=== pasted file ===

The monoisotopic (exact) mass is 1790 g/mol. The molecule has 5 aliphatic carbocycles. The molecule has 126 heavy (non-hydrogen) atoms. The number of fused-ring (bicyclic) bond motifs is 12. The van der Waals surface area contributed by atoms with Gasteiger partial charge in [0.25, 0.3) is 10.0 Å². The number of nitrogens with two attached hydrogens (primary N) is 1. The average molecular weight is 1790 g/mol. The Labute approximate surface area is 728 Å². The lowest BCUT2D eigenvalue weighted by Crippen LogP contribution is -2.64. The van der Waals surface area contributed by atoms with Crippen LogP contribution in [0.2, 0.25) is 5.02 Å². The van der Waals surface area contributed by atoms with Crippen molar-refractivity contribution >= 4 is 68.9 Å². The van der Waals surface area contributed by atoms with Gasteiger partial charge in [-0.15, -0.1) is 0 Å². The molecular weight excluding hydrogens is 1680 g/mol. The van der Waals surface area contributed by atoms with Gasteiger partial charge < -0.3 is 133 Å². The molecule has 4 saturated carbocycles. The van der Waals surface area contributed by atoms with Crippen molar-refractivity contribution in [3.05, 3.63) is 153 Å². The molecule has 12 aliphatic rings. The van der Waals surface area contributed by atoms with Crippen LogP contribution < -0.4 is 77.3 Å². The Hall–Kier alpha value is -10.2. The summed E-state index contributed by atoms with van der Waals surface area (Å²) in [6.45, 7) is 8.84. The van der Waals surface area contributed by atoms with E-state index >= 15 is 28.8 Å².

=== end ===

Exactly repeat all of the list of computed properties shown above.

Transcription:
The monoisotopic (exact) mass is 1790 g/mol. The molecule has 5 aliphatic carbocycles. The molecule has 126 heavy (non-hydrogen) atoms. The number of fused-ring (bicyclic) bond motifs is 12. The van der Waals surface area contributed by atoms with Gasteiger partial charge in [0.25, 0.3) is 10.0 Å². The number of nitrogens with two attached hydrogens (primary N) is 1. The average molecular weight is 1790 g/mol. The Labute approximate surface area is 728 Å². The lowest BCUT2D eigenvalue weighted by Crippen LogP contribution is -2.64. The van der Waals surface area contributed by atoms with Crippen LogP contribution in [0.2, 0.25) is 5.02 Å². The van der Waals surface area contributed by atoms with Crippen molar-refractivity contribution >= 4 is 68.9 Å². The van der Waals surface area contributed by atoms with Gasteiger partial charge in [-0.15, -0.1) is 0 Å². The molecular weight excluding hydrogens is 1680 g/mol. The van der Waals surface area contributed by atoms with Gasteiger partial charge < -0.3 is 133 Å². The molecule has 4 saturated carbocycles. The van der Waals surface area contributed by atoms with Crippen molar-refractivity contribution in [3.05, 3.63) is 153 Å². The molecule has 12 aliphatic rings. The van der Waals surface area contributed by atoms with Crippen LogP contribution < -0.4 is 77.3 Å². The Hall–Kier alpha value is -10.2. The summed E-state index contributed by atoms with van der Waals surface area (Å²) in [6.45, 7) is 8.84. The van der Waals surface area contributed by atoms with E-state index >= 15 is 28.8 Å².